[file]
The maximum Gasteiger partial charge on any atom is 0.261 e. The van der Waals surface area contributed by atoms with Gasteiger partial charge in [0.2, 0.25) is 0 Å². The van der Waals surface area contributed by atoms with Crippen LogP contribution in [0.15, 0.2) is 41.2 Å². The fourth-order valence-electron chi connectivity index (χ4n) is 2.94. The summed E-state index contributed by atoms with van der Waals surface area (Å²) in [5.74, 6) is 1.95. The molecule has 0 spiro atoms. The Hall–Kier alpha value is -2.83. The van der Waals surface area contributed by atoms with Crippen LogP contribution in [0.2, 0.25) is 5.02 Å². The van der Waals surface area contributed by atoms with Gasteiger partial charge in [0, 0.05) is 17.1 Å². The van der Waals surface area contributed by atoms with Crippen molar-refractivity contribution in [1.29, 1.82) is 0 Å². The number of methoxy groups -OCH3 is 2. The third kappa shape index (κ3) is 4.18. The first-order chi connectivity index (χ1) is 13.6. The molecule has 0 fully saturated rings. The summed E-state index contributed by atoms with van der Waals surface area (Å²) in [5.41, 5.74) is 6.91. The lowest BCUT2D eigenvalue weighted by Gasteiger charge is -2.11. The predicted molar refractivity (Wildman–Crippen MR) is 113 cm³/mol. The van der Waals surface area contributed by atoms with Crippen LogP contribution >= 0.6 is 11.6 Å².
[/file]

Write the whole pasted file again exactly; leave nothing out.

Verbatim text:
The maximum Gasteiger partial charge on any atom is 0.261 e. The van der Waals surface area contributed by atoms with Gasteiger partial charge in [0.2, 0.25) is 0 Å². The van der Waals surface area contributed by atoms with Crippen LogP contribution in [0.15, 0.2) is 41.2 Å². The fourth-order valence-electron chi connectivity index (χ4n) is 2.94. The summed E-state index contributed by atoms with van der Waals surface area (Å²) in [5.74, 6) is 1.95. The molecule has 0 spiro atoms. The Hall–Kier alpha value is -2.83. The van der Waals surface area contributed by atoms with Crippen LogP contribution in [0.2, 0.25) is 5.02 Å². The van der Waals surface area contributed by atoms with Gasteiger partial charge in [0, 0.05) is 17.1 Å². The van der Waals surface area contributed by atoms with Crippen molar-refractivity contribution in [1.29, 1.82) is 0 Å². The number of methoxy groups -OCH3 is 2. The third kappa shape index (κ3) is 4.18. The first-order chi connectivity index (χ1) is 13.6. The molecule has 0 fully saturated rings. The summed E-state index contributed by atoms with van der Waals surface area (Å²) in [5.41, 5.74) is 6.91. The lowest BCUT2D eigenvalue weighted by Gasteiger charge is -2.11. The predicted molar refractivity (Wildman–Crippen MR) is 113 cm³/mol. The van der Waals surface area contributed by atoms with Crippen LogP contribution >= 0.6 is 11.6 Å².